It is easy to think of jazz as a uniquely ‘American’ music, its international devotees peripheral to the genre’s most important developments. This article goes some way to complicate that view. Hot rhythm record series helped create a culture of jazz appreciation that was unique to Britain. But its institutions and practices – the rhythm club, the amateur band contest, collecting, discography, and studious listening – would echo across the jazz world for decades to come.
1 In this article, when not referring to a specific record series, I will refer to this style generically as ‘hot rhythm’ music
2 More comprehensive listings of the Parlophone ‘Rhythm-Style’ series can be found in the June 2015 [Volume 2, No.6; pp12, 14, 45, 85, 106, 110, 116] and August 2015 [Volume 3, No.1; pp20, 50] issues of this magazine. For Parlophone’s ‘Race Series’, see October 2015 [Volume 3, No.2; pp6, 10,24, 32] issue of this magazine. A comprehensive listing of the HMV ‘Hot Rhythm’ series is, to my knowledge, yet to be compiled
3 ‘Popular Records of 1929’, The Gramophone, January 1930
4 ‘The Gramophone Review: Parlophone’, Melody Maker, November 1929, 1071
5 ‘[Review of B.6066]’, The catalogue of “His Master’s Voice” records up to and including November 1931 (London: The Gramophone Company, 1931)
6 ‘Hot and New Style Records’, Melody Maker December, 1931, 1059-1060
7 Whiteman, Paul, ‘Paul Whiteman denies “jazz”; plays “syncopated rhythm”’, Variety, Jan. 3, 1924, 4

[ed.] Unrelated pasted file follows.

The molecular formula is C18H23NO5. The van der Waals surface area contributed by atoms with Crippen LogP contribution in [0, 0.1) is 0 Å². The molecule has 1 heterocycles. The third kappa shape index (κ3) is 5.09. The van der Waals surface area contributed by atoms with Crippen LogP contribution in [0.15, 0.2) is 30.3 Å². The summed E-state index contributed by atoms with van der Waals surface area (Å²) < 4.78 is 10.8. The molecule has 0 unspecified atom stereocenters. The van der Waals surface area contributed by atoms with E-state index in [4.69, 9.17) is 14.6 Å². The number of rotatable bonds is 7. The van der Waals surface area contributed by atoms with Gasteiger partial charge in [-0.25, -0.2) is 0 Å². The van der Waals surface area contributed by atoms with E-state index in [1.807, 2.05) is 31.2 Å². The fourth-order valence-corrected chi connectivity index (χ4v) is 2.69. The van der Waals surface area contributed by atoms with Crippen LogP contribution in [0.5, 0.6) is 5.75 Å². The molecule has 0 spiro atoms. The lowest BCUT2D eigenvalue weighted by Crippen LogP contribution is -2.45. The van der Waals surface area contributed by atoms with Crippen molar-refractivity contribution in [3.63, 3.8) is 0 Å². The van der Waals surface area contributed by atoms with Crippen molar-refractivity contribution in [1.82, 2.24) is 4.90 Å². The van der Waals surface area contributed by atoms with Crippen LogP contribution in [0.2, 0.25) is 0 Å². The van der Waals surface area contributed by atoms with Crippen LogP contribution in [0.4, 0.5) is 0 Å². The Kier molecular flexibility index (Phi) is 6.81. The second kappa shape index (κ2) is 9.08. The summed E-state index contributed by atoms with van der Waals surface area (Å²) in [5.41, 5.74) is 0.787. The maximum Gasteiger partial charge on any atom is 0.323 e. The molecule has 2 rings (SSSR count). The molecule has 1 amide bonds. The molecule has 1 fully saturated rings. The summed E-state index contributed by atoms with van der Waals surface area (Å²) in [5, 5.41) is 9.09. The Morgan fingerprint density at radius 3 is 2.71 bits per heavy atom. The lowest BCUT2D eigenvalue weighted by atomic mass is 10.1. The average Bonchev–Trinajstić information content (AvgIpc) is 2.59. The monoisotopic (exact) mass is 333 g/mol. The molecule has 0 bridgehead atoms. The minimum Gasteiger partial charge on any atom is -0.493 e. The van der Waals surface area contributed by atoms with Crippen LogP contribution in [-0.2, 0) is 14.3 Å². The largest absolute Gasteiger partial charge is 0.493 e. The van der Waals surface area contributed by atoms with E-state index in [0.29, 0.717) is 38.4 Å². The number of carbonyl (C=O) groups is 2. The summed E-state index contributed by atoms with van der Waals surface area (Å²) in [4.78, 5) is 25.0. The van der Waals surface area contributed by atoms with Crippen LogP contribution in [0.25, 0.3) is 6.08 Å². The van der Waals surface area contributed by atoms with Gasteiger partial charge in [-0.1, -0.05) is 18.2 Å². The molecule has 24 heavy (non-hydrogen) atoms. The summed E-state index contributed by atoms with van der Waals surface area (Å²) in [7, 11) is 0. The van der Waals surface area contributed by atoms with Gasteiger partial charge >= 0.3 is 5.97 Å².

8 ‘[Review of B.6303]’, The catalogue of “His Master’s Voice” records up to and including February 1933 (London: The Gramophone Company, 1933)
9 Again, Frank Phillips has done valuable research into some of the many Parlophone sub-series, which can be found in the June 2015 [Volume 2, No.6; pp12, 14, 45, 85, 106, 110, 116] and August 2015 [Volume 3, No.1; pp20, 50] as well as the October 2015 [Volume 3, No.2; pp6, 10,24, 32] issues of this magazine
10 Jackson, Edgar, ‘Dance Band and Modern Rhythmic Records’, The Gramophone, January 1935, 312-313
11 Jackson, Edgar, ‘Dance Band and Modern Rhythmic Records’, The Gramophone, January 1935, 312
12 Borneman, Ernest, ‘The Jazz Cult: Intimate Memoirs of an Acolyte’, Harper’s Magazine 194 (February 1947), 145-146
13 Elliott, Bill, ‘My Ideas for a Rhythm Club Federation’, Swing Music 1 (March 1935), 2
14 These are likely to have been BrE 01802-01806, released in July 1934, and/or BrE 01851-01856, released in October 1934
15 ‘[Classified Advertisements]’, Melody Maker August 19, 1933, 14
16 ‘Rhythm Club News’, Melody Maker, November 11, 1933, 11
Recommended Further Reading
- Godbolt, Jim, A History of Jazz in Britain, 1919-50 (London: Northway Publications, 2010)
- Parsonage, Catherine, The Evolution of Jazz in Britain, 1880-1935 (Aldershot: Ashgate, 2005)
- Schwartz, Roberta Freund, How Britain Got The Blues: The Transmission and Reception of American Blues Style in the United Kingdom (Aldershot: Ashgate, 2007)
“Pyramid” performed by Johnny Hodges & his Orchestra. Number 31, UK Parlophone’s 1948 Super Rhythm-Style Series | 10-inch R-3115. Matrix M853